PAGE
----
To determine the enzyme function of test sequences, we first used in vivo screenings, but in vitro characterization should be included to prove new functions. So for in vitro proof of P. somniferum TyDC6 function, AAS product 4-hydroxyphneylacetaldehyde was detected with GC-MS, AAS product 3,4-dihydroxyphenylacetaldehyde with LC-MS, and AAAD products tyramine and dopamine with LC-MS. AAS activity was also demonstrated using a peroxidase-based fluorescent assay.
5. Why was machine learning necessary, if sequences were first classified by structural analysis?
This important question was raised by one of the reviewers. One of the main purposes of the machine learning enzyme prediction is to better classify specialized enzymes that are incorrectly annotated throughout sequence databases. In our example, many enzymes with potential AAS activity and PPDC activity are simply annotated as AAAD and PDC, respectively. Therefore the training sequences that we gathered from databases had to be curated to make sure that they are correctly assigned to their specialized groups. To do this we examined the structures of clear examples for each enzyme group, and determined structure-based rules for the curation.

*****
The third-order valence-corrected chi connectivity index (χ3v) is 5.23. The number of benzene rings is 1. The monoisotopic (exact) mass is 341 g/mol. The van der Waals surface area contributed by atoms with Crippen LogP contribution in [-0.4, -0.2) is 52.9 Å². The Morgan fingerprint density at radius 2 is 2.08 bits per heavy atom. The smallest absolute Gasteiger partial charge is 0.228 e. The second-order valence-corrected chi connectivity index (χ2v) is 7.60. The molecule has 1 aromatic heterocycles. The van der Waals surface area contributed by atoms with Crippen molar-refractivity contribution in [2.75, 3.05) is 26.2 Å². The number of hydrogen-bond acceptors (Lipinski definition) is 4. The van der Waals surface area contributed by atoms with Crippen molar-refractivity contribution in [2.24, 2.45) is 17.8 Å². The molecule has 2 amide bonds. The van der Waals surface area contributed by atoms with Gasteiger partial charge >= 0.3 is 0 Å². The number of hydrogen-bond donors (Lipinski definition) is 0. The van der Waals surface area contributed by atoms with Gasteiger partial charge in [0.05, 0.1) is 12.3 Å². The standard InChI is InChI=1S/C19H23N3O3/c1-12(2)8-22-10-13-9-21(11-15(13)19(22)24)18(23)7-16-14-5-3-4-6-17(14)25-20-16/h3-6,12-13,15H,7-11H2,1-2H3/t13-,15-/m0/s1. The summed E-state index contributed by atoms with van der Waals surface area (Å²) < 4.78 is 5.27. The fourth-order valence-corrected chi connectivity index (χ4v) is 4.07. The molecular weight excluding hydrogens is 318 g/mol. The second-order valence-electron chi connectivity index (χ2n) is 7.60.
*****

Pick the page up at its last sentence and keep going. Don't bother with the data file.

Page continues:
After training models with the curated sequences, many test sequence scored high for the target function, even though their active site structural features resembled that of the negative training group. For example, in vitro experiments showed that P. somniferum TyDC6 possesses AAS activity, but its active site configuration resembles that of typical AAAD. Because the AAS specialized function is not suggested from the TyDC6 structure, prediction of TyDC6 as AAS is given to us purely from the SVM scores. This shows that the SVM algorithm has made a true discovery of a novel enzyme, and suggests that protein structure analysis alone is not sufficient for functional prediction in at least some cases. We speculate that some emergent properties or elusive structural features that we cannot easily notice with our eyes may be responsible for some specialized functions, and that machine learning may be able to better predict these emergent properties.
This work is dedicated to Natalie Chanier, and was supported by the New Energy and Industrial Development Organization (NEDO).